Right at home


Camdyn Thigpen, Staff Writer

While students may only know him as the administrator patrolling the hallways at Creekview with a walkie talkie in hand and a stern look on his face, there is much more to this man.  

When assistant principal Mark Vance was growing up, he wanted to be a teacher. He had two adults from his high school reach out to him, and they changed his life forever.  

“I was homeless part of my life, so I had a teacher and administrator who took me in and helped kind of take care of me when I was younger,” Vance said.  

During that difficult time in Vance’s life, he needed help getting simple everyday items.  

Vance got his first job teaching at Cherokee High School when he was only 22. He spent five years teaching there before moving to River Ridge to be the head baseball coach.  

“I’ve taught them all. I’ve taught physics, anatomy, biology, earth, and environmental. My least favorite is chemistry. My favorite is anatomy,” Vance said. 

At River Ridge, Vance taught for another five years. He then moved to Etowah for leadership opportunities, where he spent the next five years teaching and coaching before coming to Creekview to be an assistant principal. 

“Once you get hired, you go through the interview process to become an assistant principal, and they put you where they feel your skills are best, and I believe that they felt that at Creekview,” Vance said.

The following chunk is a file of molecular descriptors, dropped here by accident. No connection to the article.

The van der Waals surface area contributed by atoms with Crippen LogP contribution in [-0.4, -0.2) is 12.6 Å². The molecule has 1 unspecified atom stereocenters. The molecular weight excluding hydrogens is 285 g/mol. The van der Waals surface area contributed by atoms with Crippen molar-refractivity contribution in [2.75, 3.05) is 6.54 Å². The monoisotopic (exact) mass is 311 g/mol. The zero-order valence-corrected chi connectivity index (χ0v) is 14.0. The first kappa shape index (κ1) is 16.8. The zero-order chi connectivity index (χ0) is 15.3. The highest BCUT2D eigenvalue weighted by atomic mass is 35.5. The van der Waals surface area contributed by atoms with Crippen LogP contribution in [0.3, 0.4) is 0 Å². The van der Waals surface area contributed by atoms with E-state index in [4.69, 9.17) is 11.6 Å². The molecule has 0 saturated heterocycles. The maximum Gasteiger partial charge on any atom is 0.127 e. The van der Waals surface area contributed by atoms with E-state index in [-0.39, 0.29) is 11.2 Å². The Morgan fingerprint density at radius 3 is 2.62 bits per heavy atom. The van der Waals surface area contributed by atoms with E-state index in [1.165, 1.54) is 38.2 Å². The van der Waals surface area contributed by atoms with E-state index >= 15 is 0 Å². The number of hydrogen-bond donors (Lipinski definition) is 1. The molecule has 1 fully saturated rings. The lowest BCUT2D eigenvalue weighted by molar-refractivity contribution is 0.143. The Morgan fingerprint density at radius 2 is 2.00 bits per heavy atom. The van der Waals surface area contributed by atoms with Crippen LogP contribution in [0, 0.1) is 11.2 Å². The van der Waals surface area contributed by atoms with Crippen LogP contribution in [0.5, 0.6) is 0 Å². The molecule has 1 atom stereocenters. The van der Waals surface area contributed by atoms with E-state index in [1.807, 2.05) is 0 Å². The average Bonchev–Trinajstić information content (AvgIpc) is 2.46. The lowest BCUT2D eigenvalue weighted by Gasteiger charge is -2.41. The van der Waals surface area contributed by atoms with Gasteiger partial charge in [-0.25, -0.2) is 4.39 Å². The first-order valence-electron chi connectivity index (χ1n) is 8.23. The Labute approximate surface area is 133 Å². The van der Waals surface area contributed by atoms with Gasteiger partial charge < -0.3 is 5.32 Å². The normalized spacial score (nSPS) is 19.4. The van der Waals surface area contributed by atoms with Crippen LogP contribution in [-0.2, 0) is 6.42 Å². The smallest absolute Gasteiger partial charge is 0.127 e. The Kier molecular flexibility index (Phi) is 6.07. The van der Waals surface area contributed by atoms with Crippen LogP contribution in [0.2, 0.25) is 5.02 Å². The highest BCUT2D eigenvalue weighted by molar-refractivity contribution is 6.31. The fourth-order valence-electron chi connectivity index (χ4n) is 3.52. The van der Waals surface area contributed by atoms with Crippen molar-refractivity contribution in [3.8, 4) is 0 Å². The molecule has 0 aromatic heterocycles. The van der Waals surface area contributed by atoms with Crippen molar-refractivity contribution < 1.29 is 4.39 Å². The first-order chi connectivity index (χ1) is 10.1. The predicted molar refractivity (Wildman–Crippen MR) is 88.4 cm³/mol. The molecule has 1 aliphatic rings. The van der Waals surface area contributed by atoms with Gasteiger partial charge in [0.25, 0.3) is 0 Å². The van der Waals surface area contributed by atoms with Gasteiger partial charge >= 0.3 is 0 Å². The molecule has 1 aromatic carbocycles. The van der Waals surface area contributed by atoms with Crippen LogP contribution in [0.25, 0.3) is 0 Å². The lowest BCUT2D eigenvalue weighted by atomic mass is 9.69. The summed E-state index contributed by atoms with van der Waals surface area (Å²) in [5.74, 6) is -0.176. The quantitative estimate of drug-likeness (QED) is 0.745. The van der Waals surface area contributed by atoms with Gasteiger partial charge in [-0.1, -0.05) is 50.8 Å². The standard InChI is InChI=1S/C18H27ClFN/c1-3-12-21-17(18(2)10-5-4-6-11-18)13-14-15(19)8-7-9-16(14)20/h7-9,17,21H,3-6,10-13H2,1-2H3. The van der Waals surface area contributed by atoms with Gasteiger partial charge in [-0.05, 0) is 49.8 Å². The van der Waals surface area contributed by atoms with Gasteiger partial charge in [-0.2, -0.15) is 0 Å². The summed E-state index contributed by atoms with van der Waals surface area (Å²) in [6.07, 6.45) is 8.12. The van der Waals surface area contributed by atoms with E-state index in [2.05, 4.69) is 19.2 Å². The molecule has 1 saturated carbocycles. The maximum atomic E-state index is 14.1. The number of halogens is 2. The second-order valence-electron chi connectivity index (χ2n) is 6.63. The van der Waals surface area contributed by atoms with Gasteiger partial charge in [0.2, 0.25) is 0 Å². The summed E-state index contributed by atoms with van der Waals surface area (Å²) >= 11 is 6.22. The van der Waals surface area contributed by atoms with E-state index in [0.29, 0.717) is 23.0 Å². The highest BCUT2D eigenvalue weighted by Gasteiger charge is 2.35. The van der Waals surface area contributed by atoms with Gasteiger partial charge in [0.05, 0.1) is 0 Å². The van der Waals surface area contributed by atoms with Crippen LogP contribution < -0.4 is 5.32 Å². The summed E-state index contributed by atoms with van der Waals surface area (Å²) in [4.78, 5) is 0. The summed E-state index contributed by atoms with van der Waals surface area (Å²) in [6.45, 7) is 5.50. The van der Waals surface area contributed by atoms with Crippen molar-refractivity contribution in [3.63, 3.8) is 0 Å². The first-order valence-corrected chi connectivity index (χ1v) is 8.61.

Originally from Mississippi, Vance came to Georgia with his wife to visit her family. While he was here, he fell in love with the area and decided to attend a job fair, so he could potentially stay in Georgia. That job fair lead to his first teaching job.  

“I got the phone call; could I come back in for an interview tomorrow morning?” Vance said.  

Vance returned home from Georgia, and he was not even unpacked when he got the call for an interview. He threw some clean clothes into a bag and began the seven-hour drive back. 

“What do you do when you’re trying to get a job? I’ll be there tomorrow morning,” Vance said. 

After 15 years and three different schools, Vance switched from teaching to being an administrator because he wanted to inspire and encourage more people daily, just like the teacher and administrator did for him when he was younger.  

“When I was a teacher, I only got to help 200 kids a day. Now that I am an assistant principal, I get to help over 2,000 students a day,” Vance said.  

A minimum of three years as an assistant principal is needed to become a principal. Vance is currently in a leadership program and looks forward to becoming a principal in the future. 

“I came here in 2020, and I was a COVID year hire. It was rough, but I was pumped to be an assistant principal,” Vance said.  

Vance’s main goal as an administrator is to give teachers the support they need, which he hopes will then reflect on the students. Like those teachers who helped him, he wants to be a mentor and role model to the next generation’s coming through his schools.